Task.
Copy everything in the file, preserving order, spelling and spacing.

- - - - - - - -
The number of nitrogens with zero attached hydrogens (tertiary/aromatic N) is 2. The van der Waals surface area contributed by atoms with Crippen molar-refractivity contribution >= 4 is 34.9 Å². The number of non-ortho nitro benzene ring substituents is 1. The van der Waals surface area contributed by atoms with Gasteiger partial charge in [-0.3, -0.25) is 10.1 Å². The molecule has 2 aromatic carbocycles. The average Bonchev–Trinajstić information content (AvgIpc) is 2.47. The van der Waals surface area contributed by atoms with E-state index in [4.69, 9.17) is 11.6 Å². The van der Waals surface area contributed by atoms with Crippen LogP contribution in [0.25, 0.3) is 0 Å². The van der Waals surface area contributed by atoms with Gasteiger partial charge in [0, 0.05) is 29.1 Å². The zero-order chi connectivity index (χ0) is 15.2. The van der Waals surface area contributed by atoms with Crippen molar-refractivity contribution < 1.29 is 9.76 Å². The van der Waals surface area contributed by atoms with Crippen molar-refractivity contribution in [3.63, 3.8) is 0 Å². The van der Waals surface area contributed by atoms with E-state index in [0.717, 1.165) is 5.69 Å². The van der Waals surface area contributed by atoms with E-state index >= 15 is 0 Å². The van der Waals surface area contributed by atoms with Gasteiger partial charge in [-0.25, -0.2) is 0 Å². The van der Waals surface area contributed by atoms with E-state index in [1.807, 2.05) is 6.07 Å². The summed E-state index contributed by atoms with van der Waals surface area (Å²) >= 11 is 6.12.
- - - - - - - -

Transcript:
The number of nitrogens with zero attached hydrogens (tertiary/aromatic N) is 2. The van der Waals surface area contributed by atoms with Crippen molar-refractivity contribution >= 4 is 34.9 Å². The number of non-ortho nitro benzene ring substituents is 1. The van der Waals surface area contributed by atoms with Gasteiger partial charge in [-0.3, -0.25) is 10.1 Å². The molecule has 2 aromatic carbocycles. The average Bonchev–Trinajstić information content (AvgIpc) is 2.47. The van der Waals surface area contributed by atoms with E-state index in [4.69, 9.17) is 11.6 Å². The van der Waals surface area contributed by atoms with Crippen LogP contribution in [0.25, 0.3) is 0 Å². The van der Waals surface area contributed by atoms with Gasteiger partial charge in [0, 0.05) is 29.1 Å². The zero-order chi connectivity index (χ0) is 15.2. The van der Waals surface area contributed by atoms with Crippen molar-refractivity contribution < 1.29 is 9.76 Å². The van der Waals surface area contributed by atoms with Crippen molar-refractivity contribution in [3.63, 3.8) is 0 Å². The van der Waals surface area contributed by atoms with E-state index in [0.717, 1.165) is 5.69 Å². The van der Waals surface area contributed by atoms with E-state index >= 15 is 0 Å². The van der Waals surface area contributed by atoms with Gasteiger partial charge in [-0.25, -0.2) is 0 Å². The van der Waals surface area contributed by atoms with E-state index in [1.807, 2.05) is 6.07 Å². The summed E-state index contributed by atoms with van der Waals surface area (Å²) >= 11 is 6.12.